Having said this, please, please, please hear me on this one folks. Do not bath your dog and then SKIP the brush and comb part. Don’t ever do that. You might get away with it once, depending on the length of the coat. But you will not escape serious trouble if you do it twice. Do it three times and you’re officially beat.
When you bath your dog, the knots and tangles can and will get tighter. You have got to, got to, got to, get in there post tubbie and fix that problem. So bathing often is a wonderful thing and I encourage you to get in there, and do it. Just realize that you are not finished when you pull the plug and the water drains.
Bath Routine of a Show Dog
One more thing to add in before I sign off. Before I was a groomer and I was bathing 20 plus dogs a day in a very busy grooming salon. Yeah, I know, forever ago. Anyway….the salon owners were dog show people. So during show season, which is essentially every single weekend from Spring until Fall, give or take…..Friday’s were “bath the show dog days.”
All the dogs going to the show for the weekend were in the salon every Friday for a bath and grooming. See where I am going here folks. Those dogs were bathed WEEKLY. Even when it wasn’t show season, those dogs we bathed at least twice a month. The skin and coat on those dogs were IMMACULATE! You would never show up at a dog show to be judged without your best foot forward. Those dogs had the best skin and coat that you could imagine. So that story right there pretty much sinks the notion that we shouldn’t bathe the dog too much.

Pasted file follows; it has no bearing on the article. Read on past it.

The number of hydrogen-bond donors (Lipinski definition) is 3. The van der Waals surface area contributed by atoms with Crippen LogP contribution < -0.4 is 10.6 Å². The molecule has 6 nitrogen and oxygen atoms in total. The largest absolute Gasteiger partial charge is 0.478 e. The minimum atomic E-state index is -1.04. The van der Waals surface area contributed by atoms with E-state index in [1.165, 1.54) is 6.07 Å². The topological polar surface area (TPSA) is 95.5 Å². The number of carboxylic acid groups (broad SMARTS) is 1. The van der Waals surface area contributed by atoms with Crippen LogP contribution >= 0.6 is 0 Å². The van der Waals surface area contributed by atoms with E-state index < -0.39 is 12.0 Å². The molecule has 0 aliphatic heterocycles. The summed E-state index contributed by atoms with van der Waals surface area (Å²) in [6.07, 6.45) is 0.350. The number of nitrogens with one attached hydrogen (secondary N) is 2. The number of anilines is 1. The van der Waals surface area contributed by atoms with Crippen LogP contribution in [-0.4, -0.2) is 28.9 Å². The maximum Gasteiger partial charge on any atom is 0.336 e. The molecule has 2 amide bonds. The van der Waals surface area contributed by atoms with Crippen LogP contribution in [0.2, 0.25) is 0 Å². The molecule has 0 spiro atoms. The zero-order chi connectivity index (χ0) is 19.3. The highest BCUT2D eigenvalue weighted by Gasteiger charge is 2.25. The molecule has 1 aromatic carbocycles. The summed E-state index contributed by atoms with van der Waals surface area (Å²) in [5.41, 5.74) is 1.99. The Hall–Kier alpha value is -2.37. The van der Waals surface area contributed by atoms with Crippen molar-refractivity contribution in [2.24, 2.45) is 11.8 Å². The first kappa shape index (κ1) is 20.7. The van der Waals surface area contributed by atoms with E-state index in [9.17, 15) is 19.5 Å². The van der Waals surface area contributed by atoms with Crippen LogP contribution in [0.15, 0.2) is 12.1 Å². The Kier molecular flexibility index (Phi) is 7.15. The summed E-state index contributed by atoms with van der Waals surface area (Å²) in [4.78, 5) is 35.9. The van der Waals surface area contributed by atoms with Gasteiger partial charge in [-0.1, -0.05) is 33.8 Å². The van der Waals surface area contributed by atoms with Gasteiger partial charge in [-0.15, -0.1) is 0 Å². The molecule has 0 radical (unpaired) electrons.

Use Quality Shampoo
You do want to use a good quality professional shampoo. You don’t want to use dish soap or human products mind you. Just a good quality shampoo that you can buy at any pet store that sells grooming products. Here in my salon, we use many of the products made by Best Shot. That’s not to say that they are the ONLY supplier because there are plenty of others to choose from. I just know that someone will ask “what shampoo do you use Terrie?” So I wanted to go ahead and put it in here that we have more Best Shot shampoos and conditioners in the salon right now than the other companies out there.
So for those of you out there that are banging your heads against the walls trying to battle against the matts with a long coat on your dog…try this tip:
Get them clean, keep them clean, and your home grooming situation will turn around.
You will find your tools glide through the coat with ease. You will notice the areas that you have missed in your previous brushing and combing sessions. You will feel more confident in what you are doing, and that will make you happier about learning more.
Let me know how it goes for you. I would love to hear from people about how this one tip will change their grooming lives FOREVER.
Demo: Brushing and Combing Your Dog at Home
Watch some of these techniques in action in our latest video on YouTube. If you have any questions or comments please let us know. We are here to help you and provide support.
What are your grooming challenges? Drop me a comment below!
For more grooming tips, techniques, and answers to common challenges, hop on over to our Consumer Education page. I also share a lot of behind the scenes from my shop on both Facebook and YouTube. I’d love to see you there.